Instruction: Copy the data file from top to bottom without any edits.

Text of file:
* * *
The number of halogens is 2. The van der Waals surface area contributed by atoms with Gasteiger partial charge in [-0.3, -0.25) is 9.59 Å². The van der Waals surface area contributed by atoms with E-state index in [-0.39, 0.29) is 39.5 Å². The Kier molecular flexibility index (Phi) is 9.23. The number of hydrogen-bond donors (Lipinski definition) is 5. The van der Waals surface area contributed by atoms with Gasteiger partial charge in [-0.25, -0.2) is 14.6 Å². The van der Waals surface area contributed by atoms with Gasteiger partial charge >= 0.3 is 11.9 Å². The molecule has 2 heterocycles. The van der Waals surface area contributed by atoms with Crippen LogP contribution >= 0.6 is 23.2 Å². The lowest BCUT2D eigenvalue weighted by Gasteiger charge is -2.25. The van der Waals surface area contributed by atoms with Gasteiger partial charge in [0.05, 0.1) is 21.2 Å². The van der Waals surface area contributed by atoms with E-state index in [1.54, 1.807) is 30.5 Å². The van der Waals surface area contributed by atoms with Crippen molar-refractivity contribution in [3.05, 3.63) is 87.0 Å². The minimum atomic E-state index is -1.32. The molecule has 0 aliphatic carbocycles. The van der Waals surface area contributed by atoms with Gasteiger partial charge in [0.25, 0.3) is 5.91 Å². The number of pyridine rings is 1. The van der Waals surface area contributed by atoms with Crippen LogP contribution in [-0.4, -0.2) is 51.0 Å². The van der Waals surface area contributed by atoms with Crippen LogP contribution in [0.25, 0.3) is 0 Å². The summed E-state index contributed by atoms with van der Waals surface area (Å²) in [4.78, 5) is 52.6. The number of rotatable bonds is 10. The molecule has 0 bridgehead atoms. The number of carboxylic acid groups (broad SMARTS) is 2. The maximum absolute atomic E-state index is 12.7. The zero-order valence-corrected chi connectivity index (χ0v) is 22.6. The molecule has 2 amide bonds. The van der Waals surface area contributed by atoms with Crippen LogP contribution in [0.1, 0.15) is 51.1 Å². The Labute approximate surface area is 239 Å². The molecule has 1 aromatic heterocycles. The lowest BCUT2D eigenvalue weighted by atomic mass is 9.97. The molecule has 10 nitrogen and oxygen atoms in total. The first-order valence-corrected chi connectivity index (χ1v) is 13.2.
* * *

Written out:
The number of halogens is 2. The van der Waals surface area contributed by atoms with Gasteiger partial charge in [-0.3, -0.25) is 9.59 Å². The van der Waals surface area contributed by atoms with E-state index in [-0.39, 0.29) is 39.5 Å². The Kier molecular flexibility index (Phi) is 9.23. The number of hydrogen-bond donors (Lipinski definition) is 5. The van der Waals surface area contributed by atoms with Gasteiger partial charge in [-0.25, -0.2) is 14.6 Å². The van der Waals surface area contributed by atoms with Gasteiger partial charge >= 0.3 is 11.9 Å². The molecule has 2 heterocycles. The van der Waals surface area contributed by atoms with Crippen LogP contribution >= 0.6 is 23.2 Å². The lowest BCUT2D eigenvalue weighted by Gasteiger charge is -2.25. The van der Waals surface area contributed by atoms with Gasteiger partial charge in [0.05, 0.1) is 21.2 Å². The van der Waals surface area contributed by atoms with E-state index in [1.54, 1.807) is 30.5 Å². The van der Waals surface area contributed by atoms with Crippen molar-refractivity contribution in [3.05, 3.63) is 87.0 Å². The minimum atomic E-state index is -1.32. The molecule has 0 aliphatic carbocycles. The van der Waals surface area contributed by atoms with Gasteiger partial charge in [0.25, 0.3) is 5.91 Å². The number of pyridine rings is 1. The van der Waals surface area contributed by atoms with Crippen LogP contribution in [-0.4, -0.2) is 51.0 Å². The van der Waals surface area contributed by atoms with Crippen LogP contribution in [0.25, 0.3) is 0 Å². The summed E-state index contributed by atoms with van der Waals surface area (Å²) in [4.78, 5) is 52.6. The number of rotatable bonds is 10. The molecule has 0 bridgehead atoms. The number of carboxylic acid groups (broad SMARTS) is 2. The maximum absolute atomic E-state index is 12.7. The zero-order valence-corrected chi connectivity index (χ0v) is 22.6. The molecule has 2 amide bonds. The van der Waals surface area contributed by atoms with Crippen LogP contribution in [0.1, 0.15) is 51.1 Å². The Labute approximate surface area is 239 Å². The molecule has 1 aromatic heterocycles. The lowest BCUT2D eigenvalue weighted by atomic mass is 9.97. The molecule has 10 nitrogen and oxygen atoms in total. The first-order valence-corrected chi connectivity index (χ1v) is 13.2.